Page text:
One in six Charlottesville residents is food insecure. This means that about 17 people in a general 100-person lecture class at UVA lacks reliable access to affordable, nutritious food ( This statistic inspired the creation of the Environment & Equity Fellowship at UVA as part of the First Lady’s Morven Food Lab. The lab’s intended purpose is to serve as a physical and organizational space where UVA students and faculty can collaborate with the Charlottesville Food Justice Network (CFJF) and the City Schoolyard Garden (CSG) to explore issues related to food, farming, and sustainability. The fellows, Alexandra Cook, a fourth year Government Major and Spanish Minor, and Jessie Duska, a fifth year Master’s of Public Health Candidate with a B.S. in Religious Studies, work under the guidance of CFJN Director Shantell Bingham. Alexandra, Jessie, and Shantell are working to support and advance efforts to address food justice and equity within the Charlottesville food system.

Both Alexandra and Jessie had an initial interest in food justice advocacy and were looking for a way to further understand the root problems behind food insecurity in Charlottesville. “I remember reading about the Fellowship in a UVA Sustainability email and really thinking, Wow, finally something that is at the intersection of all of my interests.” Jessie initially pursued this fellowship because of her interest in One Health, which she describes as “a more integrated idea of health that involves a healthy human but also a healthy environment (which includes our planet and social environment).” Alexandra, on the other hand, pursued this fellowship in hopes to tie together her goal of “gain[ing] more insight to the problems faced by the Charlottesville community, and [to] offer whatever resources [she] can that will help address them” with her research for her Politics Distinguished Majors Program Thesis.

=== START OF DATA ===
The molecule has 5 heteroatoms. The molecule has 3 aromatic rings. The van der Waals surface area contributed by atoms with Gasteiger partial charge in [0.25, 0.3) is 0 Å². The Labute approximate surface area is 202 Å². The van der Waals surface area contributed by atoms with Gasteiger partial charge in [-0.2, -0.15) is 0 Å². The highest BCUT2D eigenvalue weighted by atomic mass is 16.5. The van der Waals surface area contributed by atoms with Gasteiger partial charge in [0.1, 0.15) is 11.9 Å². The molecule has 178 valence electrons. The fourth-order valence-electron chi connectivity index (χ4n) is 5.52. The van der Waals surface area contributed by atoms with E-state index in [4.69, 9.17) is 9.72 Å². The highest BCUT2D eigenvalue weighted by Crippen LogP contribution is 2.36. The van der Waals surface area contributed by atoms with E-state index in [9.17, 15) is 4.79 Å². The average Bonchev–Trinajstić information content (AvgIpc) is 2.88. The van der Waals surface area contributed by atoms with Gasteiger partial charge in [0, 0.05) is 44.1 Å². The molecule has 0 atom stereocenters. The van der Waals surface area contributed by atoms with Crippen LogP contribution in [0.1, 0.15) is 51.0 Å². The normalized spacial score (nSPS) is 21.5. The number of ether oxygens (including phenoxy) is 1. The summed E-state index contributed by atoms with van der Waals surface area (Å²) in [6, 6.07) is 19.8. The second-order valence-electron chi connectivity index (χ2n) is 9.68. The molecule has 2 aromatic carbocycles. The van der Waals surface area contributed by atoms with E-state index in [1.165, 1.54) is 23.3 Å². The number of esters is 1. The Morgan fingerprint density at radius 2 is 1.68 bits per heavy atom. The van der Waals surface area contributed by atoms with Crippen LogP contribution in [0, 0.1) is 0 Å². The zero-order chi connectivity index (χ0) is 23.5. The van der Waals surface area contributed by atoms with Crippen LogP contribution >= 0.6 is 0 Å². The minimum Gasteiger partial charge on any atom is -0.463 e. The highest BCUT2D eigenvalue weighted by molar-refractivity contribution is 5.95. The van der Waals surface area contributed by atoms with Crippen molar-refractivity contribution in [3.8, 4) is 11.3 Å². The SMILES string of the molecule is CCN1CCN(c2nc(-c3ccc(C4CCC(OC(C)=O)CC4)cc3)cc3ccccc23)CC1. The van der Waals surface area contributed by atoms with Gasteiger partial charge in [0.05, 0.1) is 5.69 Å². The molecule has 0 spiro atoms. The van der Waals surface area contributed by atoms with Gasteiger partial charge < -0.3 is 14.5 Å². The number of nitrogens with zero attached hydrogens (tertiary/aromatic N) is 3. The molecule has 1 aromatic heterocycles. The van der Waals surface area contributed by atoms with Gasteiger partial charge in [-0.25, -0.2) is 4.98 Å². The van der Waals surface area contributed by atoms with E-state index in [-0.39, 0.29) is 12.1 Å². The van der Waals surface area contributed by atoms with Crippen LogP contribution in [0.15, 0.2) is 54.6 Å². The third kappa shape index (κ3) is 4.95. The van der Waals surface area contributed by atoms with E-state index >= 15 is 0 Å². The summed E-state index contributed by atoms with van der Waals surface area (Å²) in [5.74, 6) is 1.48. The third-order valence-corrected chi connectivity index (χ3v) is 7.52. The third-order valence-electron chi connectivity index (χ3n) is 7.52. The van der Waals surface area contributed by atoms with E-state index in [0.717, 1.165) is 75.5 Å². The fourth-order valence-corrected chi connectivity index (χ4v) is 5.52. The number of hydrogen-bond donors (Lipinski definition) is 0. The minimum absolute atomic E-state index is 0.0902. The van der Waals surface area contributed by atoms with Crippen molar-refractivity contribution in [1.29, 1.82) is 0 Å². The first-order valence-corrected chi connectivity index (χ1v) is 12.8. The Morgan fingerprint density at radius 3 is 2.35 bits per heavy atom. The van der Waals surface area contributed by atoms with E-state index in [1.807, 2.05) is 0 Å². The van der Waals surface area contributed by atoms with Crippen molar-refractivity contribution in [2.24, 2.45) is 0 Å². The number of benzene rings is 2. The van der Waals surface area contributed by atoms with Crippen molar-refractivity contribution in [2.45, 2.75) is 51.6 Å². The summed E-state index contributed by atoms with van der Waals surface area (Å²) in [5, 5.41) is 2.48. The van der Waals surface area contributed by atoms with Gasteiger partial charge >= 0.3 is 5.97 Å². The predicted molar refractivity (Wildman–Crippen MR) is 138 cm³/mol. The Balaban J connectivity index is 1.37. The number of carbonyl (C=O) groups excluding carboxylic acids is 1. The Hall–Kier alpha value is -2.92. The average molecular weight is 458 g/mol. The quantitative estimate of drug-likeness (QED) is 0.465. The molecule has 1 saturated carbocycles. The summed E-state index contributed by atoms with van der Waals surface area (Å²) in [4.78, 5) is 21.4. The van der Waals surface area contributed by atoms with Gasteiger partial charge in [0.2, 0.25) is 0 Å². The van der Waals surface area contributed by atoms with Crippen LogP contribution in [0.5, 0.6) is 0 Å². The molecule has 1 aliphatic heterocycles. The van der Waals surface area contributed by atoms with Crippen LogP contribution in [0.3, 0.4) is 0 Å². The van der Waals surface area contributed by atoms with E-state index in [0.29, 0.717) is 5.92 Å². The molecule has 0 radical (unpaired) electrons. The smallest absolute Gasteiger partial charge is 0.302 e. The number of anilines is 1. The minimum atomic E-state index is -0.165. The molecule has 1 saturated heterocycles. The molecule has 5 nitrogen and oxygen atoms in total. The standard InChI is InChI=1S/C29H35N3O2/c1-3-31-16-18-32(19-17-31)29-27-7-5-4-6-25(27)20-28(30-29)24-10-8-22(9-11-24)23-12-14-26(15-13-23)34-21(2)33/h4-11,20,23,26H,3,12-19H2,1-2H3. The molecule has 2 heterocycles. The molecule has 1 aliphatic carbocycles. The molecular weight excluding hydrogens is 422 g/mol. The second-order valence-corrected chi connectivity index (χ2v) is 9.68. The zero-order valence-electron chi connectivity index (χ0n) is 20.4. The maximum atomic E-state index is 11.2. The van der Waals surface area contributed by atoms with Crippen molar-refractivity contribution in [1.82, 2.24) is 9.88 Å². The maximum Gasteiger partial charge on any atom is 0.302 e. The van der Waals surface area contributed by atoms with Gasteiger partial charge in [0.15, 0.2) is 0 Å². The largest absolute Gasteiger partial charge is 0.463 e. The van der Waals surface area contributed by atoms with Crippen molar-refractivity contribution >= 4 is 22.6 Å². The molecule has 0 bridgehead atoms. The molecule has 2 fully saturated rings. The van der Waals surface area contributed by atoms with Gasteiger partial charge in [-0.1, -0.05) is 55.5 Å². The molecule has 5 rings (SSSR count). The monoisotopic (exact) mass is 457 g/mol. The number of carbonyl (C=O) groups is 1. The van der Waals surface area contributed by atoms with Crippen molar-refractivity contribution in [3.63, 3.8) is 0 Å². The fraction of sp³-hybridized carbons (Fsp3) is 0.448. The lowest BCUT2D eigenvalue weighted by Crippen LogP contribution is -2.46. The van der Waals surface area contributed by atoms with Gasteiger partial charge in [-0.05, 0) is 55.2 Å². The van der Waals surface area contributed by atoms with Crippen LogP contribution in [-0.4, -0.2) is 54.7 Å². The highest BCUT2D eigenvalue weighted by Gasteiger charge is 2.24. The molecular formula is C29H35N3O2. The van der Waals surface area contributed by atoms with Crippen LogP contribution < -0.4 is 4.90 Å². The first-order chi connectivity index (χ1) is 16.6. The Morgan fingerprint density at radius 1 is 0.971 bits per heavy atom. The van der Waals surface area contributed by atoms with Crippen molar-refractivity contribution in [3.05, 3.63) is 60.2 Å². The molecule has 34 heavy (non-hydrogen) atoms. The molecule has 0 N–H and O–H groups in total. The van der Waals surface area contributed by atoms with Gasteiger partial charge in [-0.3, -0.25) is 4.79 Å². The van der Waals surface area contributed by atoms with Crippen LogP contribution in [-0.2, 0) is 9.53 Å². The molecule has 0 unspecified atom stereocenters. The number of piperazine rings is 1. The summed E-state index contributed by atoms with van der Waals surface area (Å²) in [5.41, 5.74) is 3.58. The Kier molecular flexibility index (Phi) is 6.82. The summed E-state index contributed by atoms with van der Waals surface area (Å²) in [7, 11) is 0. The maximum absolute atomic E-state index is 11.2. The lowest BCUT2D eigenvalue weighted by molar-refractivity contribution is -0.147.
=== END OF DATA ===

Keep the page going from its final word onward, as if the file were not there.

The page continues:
As fellows, Alexandra and Jessie primarily research Charlottesville’s food system under the advisement of Shantell. Jessie described how her research started with understanding charitable food systems and the underlying root causes of food insecurity, followed by research on advocacy tools. She said that working with the fellows and Shantell has been an incredible opportunity, stating she “always leave[s] [their] meetings revitalized and ready to take on another challenge… [which] really speaks to [Shantell’s] energy and the excitement around this justice-driven work.” As a research fellow, Alexandra emphasizes that the Charlottesville Food Justice Network is making the true impact. Her hope is that she and Jessie’s research will “provide them with valuable information to assess food insecurity in the city”.

Both fellows are eager to continue their research fellowship beyond this semester and are excited to continue this partnership between UVA and the greater Charlottesville community.

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